Allegations of murder
Out of these dozen tracked payments in 2016 by Grasser surrogates, one surrogate responsible for payments listed in Agent Rambo’s report raised a red flag due to informant testimony.
In January and May, Micki Decker of Craig, Alaska sent “parcels” to Annette. Noted in Rambo’s report, Decker died in May of last year “under suspicious circumstances.” The Alaska State Troopers verify her death to be May 25, less than two weeks after sending a payment in May to the Washington connection.
In the report, CS2 told investigators that “[Grasser] killed [Decker] and was observed to be covered in blood immediately after Decker’s death.”
In the Alaska State Trooper Dispatch of that incident, they state that Prince of Wales troopers responded to a car accident at Mile 9.5 of the Klawock-Hollis Highway. Troopers say Decker was driving east when she “left the roadway and hit a tree” while not wearing her seat belt.
While Decker died in the accident, a dog in the vehicle survived, according to the report.
This in and of itself isn’t especially suspicious, other than the close proximity of the drug payment and the incident. However in the report, CS2 made the claim that Grasser was involved in Decker’s death.
Megan Peters with the Alaska State Troopers said in an email that the case of Decker’s death is closed, determined to be a “single vehicle fatality with no one else involved.” It was unclear whether troopers were aware of the allegation from CS2.
Flight risk and arrest
By December of 2016, a source said Grasser began getting more suspicious with the absence of the meth shipments.
However, instead of suspecting those who actually intercepted the packages, USPIS, Grasser began to again doubt his surrogates. Grasser “angrily discussed the package and its ‘missing’ status,” according to the unnamed source, CS2.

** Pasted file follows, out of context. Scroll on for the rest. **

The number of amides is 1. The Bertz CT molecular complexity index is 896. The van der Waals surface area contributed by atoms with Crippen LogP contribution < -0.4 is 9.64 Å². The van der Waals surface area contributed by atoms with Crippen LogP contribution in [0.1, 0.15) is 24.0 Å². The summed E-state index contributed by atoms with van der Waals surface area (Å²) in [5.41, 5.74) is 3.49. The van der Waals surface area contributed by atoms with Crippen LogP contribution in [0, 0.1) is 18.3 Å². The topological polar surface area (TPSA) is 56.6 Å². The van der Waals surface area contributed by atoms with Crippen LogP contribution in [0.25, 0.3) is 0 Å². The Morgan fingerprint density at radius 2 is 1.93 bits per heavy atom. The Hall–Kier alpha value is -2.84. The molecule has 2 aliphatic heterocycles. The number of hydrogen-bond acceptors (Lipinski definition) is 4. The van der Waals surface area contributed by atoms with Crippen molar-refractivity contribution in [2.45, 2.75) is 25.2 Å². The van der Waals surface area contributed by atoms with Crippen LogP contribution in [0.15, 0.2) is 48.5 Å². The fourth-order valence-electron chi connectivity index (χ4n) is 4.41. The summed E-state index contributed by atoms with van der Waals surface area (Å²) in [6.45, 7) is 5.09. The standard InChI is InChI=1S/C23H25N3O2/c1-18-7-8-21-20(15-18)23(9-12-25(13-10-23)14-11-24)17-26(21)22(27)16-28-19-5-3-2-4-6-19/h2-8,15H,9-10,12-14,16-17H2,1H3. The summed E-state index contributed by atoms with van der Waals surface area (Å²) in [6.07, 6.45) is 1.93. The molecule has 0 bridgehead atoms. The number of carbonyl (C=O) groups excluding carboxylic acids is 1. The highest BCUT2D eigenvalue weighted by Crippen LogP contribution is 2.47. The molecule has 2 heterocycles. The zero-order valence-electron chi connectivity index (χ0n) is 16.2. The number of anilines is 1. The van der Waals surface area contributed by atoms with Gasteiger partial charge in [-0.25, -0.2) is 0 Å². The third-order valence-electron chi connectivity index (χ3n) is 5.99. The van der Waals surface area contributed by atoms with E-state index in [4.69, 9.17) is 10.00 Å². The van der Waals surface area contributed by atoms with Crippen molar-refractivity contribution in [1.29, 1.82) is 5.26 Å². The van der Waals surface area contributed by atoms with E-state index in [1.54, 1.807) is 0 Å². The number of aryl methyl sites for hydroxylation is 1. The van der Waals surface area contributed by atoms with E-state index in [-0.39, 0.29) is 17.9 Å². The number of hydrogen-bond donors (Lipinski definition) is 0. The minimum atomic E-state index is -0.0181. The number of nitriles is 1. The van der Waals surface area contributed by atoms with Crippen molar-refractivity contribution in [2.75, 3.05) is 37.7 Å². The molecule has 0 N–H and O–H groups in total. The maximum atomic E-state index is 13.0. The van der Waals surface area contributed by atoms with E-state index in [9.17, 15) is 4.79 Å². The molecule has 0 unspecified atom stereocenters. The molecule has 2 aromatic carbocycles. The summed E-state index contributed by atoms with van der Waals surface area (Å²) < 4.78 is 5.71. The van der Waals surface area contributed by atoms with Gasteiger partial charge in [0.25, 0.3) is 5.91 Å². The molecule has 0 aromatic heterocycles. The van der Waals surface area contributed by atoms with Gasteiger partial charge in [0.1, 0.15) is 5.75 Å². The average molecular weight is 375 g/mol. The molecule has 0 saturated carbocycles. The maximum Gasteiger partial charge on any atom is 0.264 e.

At the beginning of January, updated troopers for the last time. They said Grasser planned to travel from Ketchikan to Seattle, to “purchase a multi-pound quantity of methamphetamine” directly from Annette’s source, who Grasser described to CS2 as “Mexicans.”
After the purchase, Grasser told the informant that he planned to ship the package via a commercial barge, and return to Ketchikan independently.
The confidential source said that Grasser planned to take a ferry to Washington on January 11.
Rather than risk Grasser fleeing the state and disappearing, authorities decided to move on him, making the arrest on January 11 for probable cause with the official complaint being “conspiracy to distribute, or possess with intent to distribute, 500 grams or more of a mixture and substance containing a detectable amount of methamphetamine.”
Jodie Underwood, a spokesperson with the Drug Enforcement Administration, said the Department of Justice prohibits them from releasing any information outside of the public record.
I reached out to Grasser's attorney, public defender Jamie McGrady, but they have not replied as of this filing. Grasser is scheduled to make his initial court appearance Wednesday in Juneau Courtroom 1.